However, this key of interpretation is not accessible to all. The world appears to be more attractive than austere Christian principles. Men think that they are created to enjoy the things of the world. The doctrine of the cross seems to render incompatible the two elements of a system that seem instead made for each other, distancing the fruit from him who is destined to eat it, and the joy from him who instead should enjoy it.
Newman responds to this objection by referring to the temptation in paradise. Seduced by the demon, Eve realized that the fruit of the forbidden tree was good to eat and pleasing to the eyes (cf. Gen 3:6). She ate the fruit and gave it to Adam. “Well, then, is it wonderful that we too, the descendants of the first pair, should still be in a world where there is a forbidden fruit, and that our trials should lie in being within reach of it, and our happiness in abstaining from it?”22
The Oxford theologian adds that it is superficial to hold that life in this world is made for pleasure. One who does not remain at the mere appearance of things and events looks profoundly and soon sees the prevalent reality of misery, suffering, sadness, and sin. “Therefore the doctrine of the Cross of Christ does but anticipate for us our experience of the world. It is true, it bids us grieve for our sins in the midst of all that smiles and glitters around us; but if we will not heed it, we shall at length be forced to grieve for them from undergoing their fearful punishment.”23
We can admit that the doctrine on the cross does not appear evident to the world. “The doctrine of the Cross is not on the surface of the world. The surface of things is bright only, and the Cross is sorrowful; it is a hidden doctrine; it lies under a veil; it at first sight startles us, and we are tempted to revolt from it. Like St. Peter, we cry out, ‘Be it far from Thee, Lord; this shall not be unto Thee’ (Mt 16:22). And yet it is a true doctrine; for truth is not on the surface of things, but in the depths.”24 Similarly, true Christians do not tell everyone their secret, but live “in faith, faith in the Son of God who loved me and gave himself for me” (Gal 2:20). In addition, Christian fasting, for example, should be hidden in such a way that the other does not notice (Mt 6:17). In a similar way, the truth of the crucified Lord is, according to St. Paul, a mystery of the hidden “wisdom” of God (1 Cor 2:7), hidden from the world and hidden in the soul of the believer.
For these reasons, Newman calls the sublime doctrine of the cross “the heart of religion” and explains: “The heart may be considered as the seat of life; it is the principle of motion, heat, and activity; from it the blood goes to and fro to the extreme parts of the body. It sustains the man in his powers and faculties; it enables the brain to think; and when it is touched, man dies. And in like manner the sacred doctrine of Christ’s Atoning Sacrifice is the vital principle on which the Christian lives, and without which Christianity is not. Without it no other doctrine is held profitably; to believe in Christ’s divinity, or in His manhood, or in the Holy Trinity, or in a judgment to come, or in the resurrection of the dead, is an untrue belief, not Christian faith, unless we receive also the doctrine of Christ’s sacrifice.”25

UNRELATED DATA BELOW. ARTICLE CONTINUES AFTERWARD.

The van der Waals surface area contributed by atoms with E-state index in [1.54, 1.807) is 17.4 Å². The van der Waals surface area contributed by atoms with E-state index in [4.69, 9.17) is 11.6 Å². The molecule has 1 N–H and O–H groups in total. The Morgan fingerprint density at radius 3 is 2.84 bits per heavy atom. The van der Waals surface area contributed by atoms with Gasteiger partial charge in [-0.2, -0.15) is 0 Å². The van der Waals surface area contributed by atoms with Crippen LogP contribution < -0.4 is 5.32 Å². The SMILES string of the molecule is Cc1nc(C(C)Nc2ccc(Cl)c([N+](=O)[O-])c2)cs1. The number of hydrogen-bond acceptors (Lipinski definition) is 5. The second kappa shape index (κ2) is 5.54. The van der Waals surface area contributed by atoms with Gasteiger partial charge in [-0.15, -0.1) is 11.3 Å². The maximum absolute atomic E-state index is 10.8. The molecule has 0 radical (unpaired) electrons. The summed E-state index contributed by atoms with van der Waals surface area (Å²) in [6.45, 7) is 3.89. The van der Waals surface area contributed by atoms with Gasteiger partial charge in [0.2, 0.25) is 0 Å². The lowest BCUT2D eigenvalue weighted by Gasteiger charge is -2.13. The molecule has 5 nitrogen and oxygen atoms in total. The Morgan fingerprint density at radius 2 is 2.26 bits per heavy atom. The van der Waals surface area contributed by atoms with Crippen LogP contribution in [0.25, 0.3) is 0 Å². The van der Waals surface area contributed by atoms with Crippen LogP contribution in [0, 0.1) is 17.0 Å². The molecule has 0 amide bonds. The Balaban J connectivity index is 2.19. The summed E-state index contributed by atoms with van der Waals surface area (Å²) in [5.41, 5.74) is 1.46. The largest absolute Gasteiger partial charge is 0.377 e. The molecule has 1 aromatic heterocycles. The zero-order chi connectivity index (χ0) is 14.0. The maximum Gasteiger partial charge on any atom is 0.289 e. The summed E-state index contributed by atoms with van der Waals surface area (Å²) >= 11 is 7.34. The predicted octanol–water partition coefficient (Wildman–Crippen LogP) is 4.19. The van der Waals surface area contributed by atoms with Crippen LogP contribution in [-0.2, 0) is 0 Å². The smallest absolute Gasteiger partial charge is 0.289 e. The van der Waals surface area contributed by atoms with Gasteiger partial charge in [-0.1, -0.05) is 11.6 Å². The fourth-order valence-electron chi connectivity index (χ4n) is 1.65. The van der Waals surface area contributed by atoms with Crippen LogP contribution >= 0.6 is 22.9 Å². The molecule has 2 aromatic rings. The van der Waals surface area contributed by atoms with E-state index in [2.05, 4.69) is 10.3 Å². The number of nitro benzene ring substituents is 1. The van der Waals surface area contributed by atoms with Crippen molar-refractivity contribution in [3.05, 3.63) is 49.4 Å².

Finally, Newman highlights the fact that Christianity is not a sad religion. It is true that the Christian faith prevents us from becoming superficial and losing ourselves in passing and vain enjoyments. The cross of Christ appears painful at first sight, but slowly, and also through suffering, it brings peace and consolation. The cross thus opens the way towards the resurrection, joy, and the paschal victory. Newman, therefore, affirms that we must neither trust the world nor take it as our starting point. Instead, he advises, “Let us begin with faith; let us begin with Christ; let us begin with His Cross and the humiliation to which it leads. Let us first be drawn to Him who is lifted up, that so He may, with Himself, freely give us all things. Let us ‘seek first the kingdom of God and His righteousness’, and then all those things of this world ‘will be added to us’ (Mt 6:33). They alone are able truly to enjoy this world, who begin with the world unseen. They alone enjoy it, who have first abstained from it. They alone can truly feast, who have first fasted; they alone are able to use the world, who have learned not to abuse it; they alone inherit it, who take it as a shadow of the world to come, and who for that world to come relinquish it.”26
How does the humility of God reveal itself? In the spirit of Newman, we may profess that it is shown in the fact that the Omnipotent has become impotent, the Eternal has become the temporal, and the great God has become a small and crucified man. It is through his condescension resulting from his love for us that he draws us to himself, receives us as his children and gathers us in his Church. The cross is indeed the key to the understanding of our vocation in the world and the ladder to reach true and lasting happiness.
1 John Henry Newman, Discourses to Mixed Congregations, Discourse 14: The Mystery of Divine Condescension, Christian Classics, Westminster, Md. 1966, 284-304, here 284.
2 Ibid., 286-287.
3 Ibid., 285.
4 Ibid., 289.
5 Ibid., 292.
6 Katharina Strolz — Peter Willi (ed.), She Loved the Church. Mother Julia and the Beginnings of the Spiritual Family The Work, Family Publications, Oxford 2009, 31.
7 John Henry Newman, Discourses to Mixed Congregations, Discourse 14: The Mystery of Divine Condescension, xx, 284.
8 Ibid., 298.
10 Ibid., 299.
11 Ibid., 300.
12 Ibid., 301-302.
13 Ibid., 302.
14 Ibid., 304.
15 John Henry Newman, Parochial and Plain Sermons, Vol. vi, Sermon 7. The Cross of Christ the Measure of the World, Christian Classics, Westminster, Md. 1967, 83-93.
16 Ibid., 84.
17 Ibid., 85.
20 Ibid., 86.
22 Ibid., 87.
23 Ibid., 87-88.
24 Ibid., 88.
25 Ibid., 89.
26 Ibid., 93.
By Hermann Geissler
John Henry Newman’s reflections on God’s humility